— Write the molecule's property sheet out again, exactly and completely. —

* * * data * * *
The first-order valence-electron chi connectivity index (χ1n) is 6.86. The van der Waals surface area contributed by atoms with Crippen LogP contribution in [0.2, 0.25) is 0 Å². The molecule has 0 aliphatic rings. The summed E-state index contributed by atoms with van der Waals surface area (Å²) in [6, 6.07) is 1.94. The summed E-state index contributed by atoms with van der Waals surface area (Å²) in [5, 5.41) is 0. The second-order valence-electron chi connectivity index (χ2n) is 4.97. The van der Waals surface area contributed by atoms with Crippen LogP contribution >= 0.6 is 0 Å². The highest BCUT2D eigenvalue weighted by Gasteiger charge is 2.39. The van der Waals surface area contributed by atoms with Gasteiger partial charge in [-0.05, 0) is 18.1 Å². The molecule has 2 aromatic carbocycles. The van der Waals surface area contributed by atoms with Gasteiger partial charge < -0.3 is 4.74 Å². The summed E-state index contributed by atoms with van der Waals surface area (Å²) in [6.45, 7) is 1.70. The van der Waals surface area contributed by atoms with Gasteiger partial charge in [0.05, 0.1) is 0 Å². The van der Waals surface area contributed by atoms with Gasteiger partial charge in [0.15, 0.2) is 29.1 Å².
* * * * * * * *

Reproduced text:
The first-order valence-electron chi connectivity index (χ1n) is 6.86. The van der Waals surface area contributed by atoms with Crippen LogP contribution in [0.2, 0.25) is 0 Å². The molecule has 0 aliphatic rings. The summed E-state index contributed by atoms with van der Waals surface area (Å²) in [6, 6.07) is 1.94. The summed E-state index contributed by atoms with van der Waals surface area (Å²) in [5, 5.41) is 0. The second-order valence-electron chi connectivity index (χ2n) is 4.97. The van der Waals surface area contributed by atoms with Crippen LogP contribution >= 0.6 is 0 Å². The highest BCUT2D eigenvalue weighted by Gasteiger charge is 2.39. The van der Waals surface area contributed by atoms with Gasteiger partial charge in [-0.05, 0) is 18.1 Å². The molecule has 2 aromatic carbocycles. The van der Waals surface area contributed by atoms with Gasteiger partial charge < -0.3 is 4.74 Å². The summed E-state index contributed by atoms with van der Waals surface area (Å²) in [6.45, 7) is 1.70. The van der Waals surface area contributed by atoms with Gasteiger partial charge in [0.05, 0.1) is 0 Å². The van der Waals surface area contributed by atoms with Gasteiger partial charge in [0.15, 0.2) is 29.1 Å².